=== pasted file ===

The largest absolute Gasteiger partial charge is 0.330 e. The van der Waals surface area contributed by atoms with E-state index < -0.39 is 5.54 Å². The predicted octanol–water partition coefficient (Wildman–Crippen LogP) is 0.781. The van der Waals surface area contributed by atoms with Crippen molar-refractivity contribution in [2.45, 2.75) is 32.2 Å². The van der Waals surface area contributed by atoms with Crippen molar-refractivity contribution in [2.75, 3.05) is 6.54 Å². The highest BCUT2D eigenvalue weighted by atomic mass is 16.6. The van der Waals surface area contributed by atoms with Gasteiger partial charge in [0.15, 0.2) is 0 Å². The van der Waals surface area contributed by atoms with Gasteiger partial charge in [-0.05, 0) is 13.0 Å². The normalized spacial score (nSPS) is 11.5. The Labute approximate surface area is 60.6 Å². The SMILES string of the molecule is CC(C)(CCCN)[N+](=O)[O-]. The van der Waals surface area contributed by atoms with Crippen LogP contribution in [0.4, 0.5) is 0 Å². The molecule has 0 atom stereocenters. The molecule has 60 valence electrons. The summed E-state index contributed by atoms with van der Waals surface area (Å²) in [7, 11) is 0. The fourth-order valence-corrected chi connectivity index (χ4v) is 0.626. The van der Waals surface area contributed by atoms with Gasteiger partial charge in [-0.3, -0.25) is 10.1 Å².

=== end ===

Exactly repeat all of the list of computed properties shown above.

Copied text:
The largest absolute Gasteiger partial charge is 0.330 e. The van der Waals surface area contributed by atoms with E-state index < -0.39 is 5.54 Å². The predicted octanol–water partition coefficient (Wildman–Crippen LogP) is 0.781. The van der Waals surface area contributed by atoms with Crippen molar-refractivity contribution in [2.45, 2.75) is 32.2 Å². The van der Waals surface area contributed by atoms with Crippen molar-refractivity contribution in [2.75, 3.05) is 6.54 Å². The highest BCUT2D eigenvalue weighted by atomic mass is 16.6. The van der Waals surface area contributed by atoms with Gasteiger partial charge in [0.15, 0.2) is 0 Å². The van der Waals surface area contributed by atoms with Gasteiger partial charge in [-0.05, 0) is 13.0 Å². The normalized spacial score (nSPS) is 11.5. The Labute approximate surface area is 60.6 Å². The SMILES string of the molecule is CC(C)(CCCN)[N+](=O)[O-]. The van der Waals surface area contributed by atoms with Crippen LogP contribution in [0.4, 0.5) is 0 Å². The molecule has 0 atom stereocenters. The molecule has 60 valence electrons. The summed E-state index contributed by atoms with van der Waals surface area (Å²) in [7, 11) is 0. The fourth-order valence-corrected chi connectivity index (χ4v) is 0.626. The van der Waals surface area contributed by atoms with Gasteiger partial charge in [-0.3, -0.25) is 10.1 Å².